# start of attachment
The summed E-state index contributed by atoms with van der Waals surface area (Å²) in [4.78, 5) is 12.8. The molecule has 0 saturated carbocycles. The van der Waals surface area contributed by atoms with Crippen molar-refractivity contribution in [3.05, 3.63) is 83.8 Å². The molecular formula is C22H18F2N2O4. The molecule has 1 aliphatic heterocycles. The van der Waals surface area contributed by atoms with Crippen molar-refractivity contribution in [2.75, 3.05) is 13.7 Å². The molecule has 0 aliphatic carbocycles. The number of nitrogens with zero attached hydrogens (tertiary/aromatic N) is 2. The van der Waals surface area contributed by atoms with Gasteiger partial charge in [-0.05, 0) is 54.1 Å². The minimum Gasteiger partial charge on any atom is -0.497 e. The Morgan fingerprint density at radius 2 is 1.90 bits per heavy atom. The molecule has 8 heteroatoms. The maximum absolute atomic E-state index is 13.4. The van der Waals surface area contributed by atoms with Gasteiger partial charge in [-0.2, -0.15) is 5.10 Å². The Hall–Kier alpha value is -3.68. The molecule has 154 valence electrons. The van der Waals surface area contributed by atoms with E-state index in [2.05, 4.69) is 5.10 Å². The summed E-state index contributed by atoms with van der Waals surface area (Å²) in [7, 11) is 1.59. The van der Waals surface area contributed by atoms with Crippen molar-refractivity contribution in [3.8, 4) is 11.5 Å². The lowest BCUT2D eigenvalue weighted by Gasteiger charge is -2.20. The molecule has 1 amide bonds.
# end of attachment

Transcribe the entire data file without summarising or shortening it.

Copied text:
The summed E-state index contributed by atoms with van der Waals surface area (Å²) in [4.78, 5) is 12.8. The molecule has 0 saturated carbocycles. The van der Waals surface area contributed by atoms with Crippen molar-refractivity contribution in [3.05, 3.63) is 83.8 Å². The molecular formula is C22H18F2N2O4. The molecule has 1 aliphatic heterocycles. The van der Waals surface area contributed by atoms with Crippen molar-refractivity contribution in [2.75, 3.05) is 13.7 Å². The molecule has 0 aliphatic carbocycles. The number of nitrogens with zero attached hydrogens (tertiary/aromatic N) is 2. The van der Waals surface area contributed by atoms with Gasteiger partial charge in [-0.05, 0) is 54.1 Å². The minimum Gasteiger partial charge on any atom is -0.497 e. The Morgan fingerprint density at radius 2 is 1.90 bits per heavy atom. The molecule has 8 heteroatoms. The maximum absolute atomic E-state index is 13.4. The van der Waals surface area contributed by atoms with Gasteiger partial charge in [-0.2, -0.15) is 5.10 Å². The Hall–Kier alpha value is -3.68. The molecule has 154 valence electrons. The van der Waals surface area contributed by atoms with E-state index in [2.05, 4.69) is 5.10 Å². The summed E-state index contributed by atoms with van der Waals surface area (Å²) in [7, 11) is 1.59. The van der Waals surface area contributed by atoms with Crippen molar-refractivity contribution in [3.8, 4) is 11.5 Å². The lowest BCUT2D eigenvalue weighted by Gasteiger charge is -2.20. The molecule has 1 amide bonds.